When you use iTunes to import a CD you have several options -- "AAC Encoder," "AIFF Encoder," etc.

I'd like to have the best possible sound quality and avoid any sort of lossy compression.

Which setting, if any, allows me to do that?

I noticed the "Apple Lossless" option, but it sounds a little proprietary. I'm suspicious. So I guess my goal is the above, but using a cross-platform standard file format if possible.

4 Answers 4


I would recommend using the AAC MPEG4 set at 320KBS. We have done blind tests between this & uncompressed in a hi-fi shop, and no one has been able to tell the difference. AAC is a great codec & 10 years newer than MP3. The other option (if you have the room) is to leave them uncompressed.

  • Do your own blind tests - I could tell the difference on some classical pieces
    – mmmmmm
    Commented Apr 10, 2013 at 10:24

Apple lossless is the way to go in iTunes. For the best possible quality. AAC is darn near good enough for almost everyone and saves space so be sure to test both before doing a ton of encoding.

I like to be able to update iTunes whenever a new version arrives and depend on easy syncing across computers (home sharing and streaming) as well as across devices so I try not to add plug ins or non-supported formats unless the need is great.

If you are worried about the proprietary nature of Apple Lossless instead of FLAC (the best free lossless alternative), it is very simple to batch re-encode the entire library to AAC / MP3 or AIFF/WAV or burn to a CD at full resolution.

The benefit of stock Apple Lossless format is about 50% compression rate with no loss of data or sound quality.

I would guess most people that don't use an external DAC and premium headphones ($400 to $1500) with audiophile amplifiers will rarely need AAC bitrates more than 240kbps for most recordings. Going higher is generally a waste of space for little to no discernible impact on listening enjoyment.

Basically, it's only worth encoding higher if the recording is precious and archival in nature or you really do hear a difference for that one piece that makes it worth re-encoding at a lossless level.

You can always start with Apple Lossless and convert later to FLAC/AIFF or downsample if you feel constrained by Apple's software.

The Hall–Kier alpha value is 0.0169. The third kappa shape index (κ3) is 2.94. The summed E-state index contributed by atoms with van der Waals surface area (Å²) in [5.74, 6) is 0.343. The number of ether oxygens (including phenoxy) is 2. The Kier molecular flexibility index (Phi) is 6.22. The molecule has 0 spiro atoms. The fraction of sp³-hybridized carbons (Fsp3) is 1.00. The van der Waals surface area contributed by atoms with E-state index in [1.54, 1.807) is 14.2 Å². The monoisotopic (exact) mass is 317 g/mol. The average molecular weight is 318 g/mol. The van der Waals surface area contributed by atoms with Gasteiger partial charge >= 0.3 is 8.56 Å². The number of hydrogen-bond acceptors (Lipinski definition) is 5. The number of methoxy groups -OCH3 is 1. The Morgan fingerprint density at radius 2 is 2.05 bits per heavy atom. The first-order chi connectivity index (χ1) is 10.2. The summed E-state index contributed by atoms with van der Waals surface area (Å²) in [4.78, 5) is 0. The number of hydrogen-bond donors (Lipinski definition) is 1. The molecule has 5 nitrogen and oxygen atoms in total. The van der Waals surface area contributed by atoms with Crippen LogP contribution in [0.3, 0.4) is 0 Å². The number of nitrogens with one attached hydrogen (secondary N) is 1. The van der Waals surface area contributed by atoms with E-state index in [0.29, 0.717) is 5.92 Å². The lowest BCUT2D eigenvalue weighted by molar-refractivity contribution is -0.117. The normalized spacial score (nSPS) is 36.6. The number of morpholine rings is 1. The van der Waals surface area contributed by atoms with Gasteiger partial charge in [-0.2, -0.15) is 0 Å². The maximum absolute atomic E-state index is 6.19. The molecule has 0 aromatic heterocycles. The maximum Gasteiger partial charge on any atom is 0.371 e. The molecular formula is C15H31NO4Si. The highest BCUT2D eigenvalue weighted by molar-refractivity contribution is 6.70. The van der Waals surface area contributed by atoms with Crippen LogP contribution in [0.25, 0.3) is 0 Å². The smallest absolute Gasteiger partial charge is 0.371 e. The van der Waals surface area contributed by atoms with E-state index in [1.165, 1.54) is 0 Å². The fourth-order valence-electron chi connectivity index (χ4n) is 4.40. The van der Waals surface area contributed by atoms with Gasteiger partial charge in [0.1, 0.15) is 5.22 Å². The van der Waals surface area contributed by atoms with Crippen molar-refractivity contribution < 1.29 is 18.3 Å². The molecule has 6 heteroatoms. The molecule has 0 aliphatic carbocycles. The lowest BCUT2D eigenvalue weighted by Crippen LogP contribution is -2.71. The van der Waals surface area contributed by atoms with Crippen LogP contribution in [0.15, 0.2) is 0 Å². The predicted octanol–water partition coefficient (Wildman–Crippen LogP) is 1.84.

FLAC is a free lossless audio codec. It's pretty much the cross-platform standard. AIFF and WAV are both uncompressed, but they take up more disk space. A three minute AIFF is about 30MB. A three minute FLAC file will be about 18MB.

The only downside to encoding and listening to your music with FLAC is that it requires jumping through a few hoops on the Mac. As you noticed, iTunes supports its own lossless codec. You'll have to do your encoding outside of iTunes. Here is a list of Mac-compatible FLAC encoders. Here is an article on how to play FLAC files in iTunes.

Also, this is an interesting and relevant discussion on another stackexchange site about the perceived differences (or lack thereof) between different audio codecs and compression rates.

  • +1 on the FLAC information. It's not worth the hassle for me, but for many the idea of a free format is very appealing. I'll write up an Apple Lossless answer in case someone finds the FLAC less optimal - I don't see any discussion on syncing to iOS or airplay of flac but assume it's included?
    – bmike
    Commented May 18, 2011 at 3:40
  • @bmike - IOS doesn't understand FLAC nor does iTunes OSX although I think you can get some extension to get some use of iTunes with it
    – mmmmmm
    Commented Apr 10, 2013 at 10:25

In an Apple only enviroment moving away form 'standard' file formats it's a BAD strategy in my opinion.

Flac, Ogg and such are nice, but when/if you'll have to move to different personal computers, operating systems, devices (your iPhone, or Android or plain cellphone) you'll regret going with those.

So personally I do VBR mp3 at the highest quality possible...

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